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Review: In the Mood for Love (2000)

Review: In the Mood for Love (2000)

In the Mood for Love (2000)

In the Mood for Love (Wong Kar-Wai, 2000) is an artistic masterpiece. From Tony Leung and Maggie Cheung’s acting, to the lighting and composition of the frames, the film is elaborately composed to render the elegance of Eastern beauty and, at the same time, sadness.

The film is set in Hong Kong in 1962. Two couples have moved into adjoining flats and become neighbours. After discovering that their spouses are having an affair with each other, Mrs Chan (Maggie Cheung) and Mr. Chow (Tony Leung) seek comfort from each other while trying not to also commit adultery. As time goes by, the platonic love between them grows, passionate yet restrained. Sadly, their love can never be acknowledged in public, or even privately. The sadness and regret of not being able to love the one they truly love imbues the film. Trapped in a small section of Hong Kong, their love is doomed to grow like a radiant flower without fruit. The beauty is instantaneous, but the sorrow is everlasting.

One of the most famous scenes in the film takes places in a hotel room, room number 2046. The closed brown doors and fluttering red curtains mirror Mr Chow’s dark clothes and Mrs Chen’s bright cheongsam. Their love cannot stay still, like curtains teased by the wind. The erotic staging allows the audience to imagine whether the protagonists will cross the line from comfort to betrayal. But the line is never crossed.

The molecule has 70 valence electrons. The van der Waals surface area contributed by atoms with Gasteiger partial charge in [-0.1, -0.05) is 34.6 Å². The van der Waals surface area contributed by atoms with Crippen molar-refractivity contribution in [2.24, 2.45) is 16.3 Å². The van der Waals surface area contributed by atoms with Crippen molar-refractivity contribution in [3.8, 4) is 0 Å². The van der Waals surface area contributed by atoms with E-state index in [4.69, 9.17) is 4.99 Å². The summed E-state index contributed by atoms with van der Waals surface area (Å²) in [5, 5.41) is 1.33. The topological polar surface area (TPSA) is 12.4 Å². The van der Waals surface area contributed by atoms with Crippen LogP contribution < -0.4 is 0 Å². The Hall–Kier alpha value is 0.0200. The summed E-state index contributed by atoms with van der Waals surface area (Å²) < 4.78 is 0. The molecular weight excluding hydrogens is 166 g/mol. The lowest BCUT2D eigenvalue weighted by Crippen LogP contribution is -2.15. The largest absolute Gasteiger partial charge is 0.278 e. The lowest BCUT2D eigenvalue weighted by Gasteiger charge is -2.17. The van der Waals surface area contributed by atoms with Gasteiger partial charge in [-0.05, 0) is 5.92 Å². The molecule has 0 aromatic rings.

In the film, the cramped corridors of the apartment are framed with the protagonists sitting in the middle or the corner, leaving huge blacks spaces of wall. This breath-taking limitation of space symbolizes the forbidden affection between the couple. The person in the frame seems to be more fragile in the face of such overwhelmingly hopeless love and loneliness.

Equally restrained is the film’s way of handling the rumours around the couple. There is never a sequence or shot of people whispering about the close relationship between Mr. Chow and Mrs Chen. We get one gentle remind from Mrs. Suen (Rebecca Pan). In that moment, the audience learns that the couple are at the epicentre of a whirlpool of rumours.

This reminded me of a scene once described in Eileen Chang’s novel: a woman lives with her husband’s family in a courtyard house. Everyone can hear everyone else’s movements, conversations and, of course, secrets. The house is too small to hide people’s loves and hates. They even have to cry silently. Mr. Chow and Mrs. Chen face the same scenario. The audience feels more pity for the couple, whose secret grows in such an environment and their love feels more forbidden.

At the end of the film, Mr. Chow cannot speak of his love aloud. Instead, he tells his secrets to a hole at Angkor Wat, the thousand-year-old ruins. Their love is a secret doomed to be buried in a hole. It is like a window coated with dust: Chow can see the past, but he can never go back.

Written for The Film Dispatch by  Shuhao ‘Alain’ Chen. 


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